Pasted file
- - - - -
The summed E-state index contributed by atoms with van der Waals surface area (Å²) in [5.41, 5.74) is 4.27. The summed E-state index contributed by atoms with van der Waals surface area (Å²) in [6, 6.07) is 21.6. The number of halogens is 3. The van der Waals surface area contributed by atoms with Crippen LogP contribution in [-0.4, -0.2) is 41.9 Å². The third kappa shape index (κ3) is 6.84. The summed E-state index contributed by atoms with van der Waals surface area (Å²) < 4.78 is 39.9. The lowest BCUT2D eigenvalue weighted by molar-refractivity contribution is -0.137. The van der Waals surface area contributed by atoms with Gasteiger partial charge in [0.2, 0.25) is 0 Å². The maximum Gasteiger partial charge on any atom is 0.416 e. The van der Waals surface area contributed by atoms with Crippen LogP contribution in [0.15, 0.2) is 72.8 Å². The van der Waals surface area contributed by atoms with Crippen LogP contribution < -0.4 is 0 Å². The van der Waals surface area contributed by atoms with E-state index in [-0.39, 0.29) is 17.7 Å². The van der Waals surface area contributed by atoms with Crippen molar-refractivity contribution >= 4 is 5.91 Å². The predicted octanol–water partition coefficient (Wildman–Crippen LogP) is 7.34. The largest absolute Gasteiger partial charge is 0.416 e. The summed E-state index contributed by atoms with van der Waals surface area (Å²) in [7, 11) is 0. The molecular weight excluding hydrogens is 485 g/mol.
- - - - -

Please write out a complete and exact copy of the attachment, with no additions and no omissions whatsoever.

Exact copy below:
The summed E-state index contributed by atoms with van der Waals surface area (Å²) in [5.41, 5.74) is 4.27. The summed E-state index contributed by atoms with van der Waals surface area (Å²) in [6, 6.07) is 21.6. The number of halogens is 3. The van der Waals surface area contributed by atoms with Crippen LogP contribution in [-0.4, -0.2) is 41.9 Å². The third kappa shape index (κ3) is 6.84. The summed E-state index contributed by atoms with van der Waals surface area (Å²) < 4.78 is 39.9. The lowest BCUT2D eigenvalue weighted by molar-refractivity contribution is -0.137. The van der Waals surface area contributed by atoms with Gasteiger partial charge in [0.2, 0.25) is 0 Å². The maximum Gasteiger partial charge on any atom is 0.416 e. The van der Waals surface area contributed by atoms with Crippen LogP contribution in [0.15, 0.2) is 72.8 Å². The van der Waals surface area contributed by atoms with Crippen LogP contribution < -0.4 is 0 Å². The van der Waals surface area contributed by atoms with E-state index in [-0.39, 0.29) is 17.7 Å². The van der Waals surface area contributed by atoms with Crippen molar-refractivity contribution >= 4 is 5.91 Å². The predicted octanol–water partition coefficient (Wildman–Crippen LogP) is 7.34. The largest absolute Gasteiger partial charge is 0.416 e. The summed E-state index contributed by atoms with van der Waals surface area (Å²) in [7, 11) is 0. The molecular weight excluding hydrogens is 485 g/mol.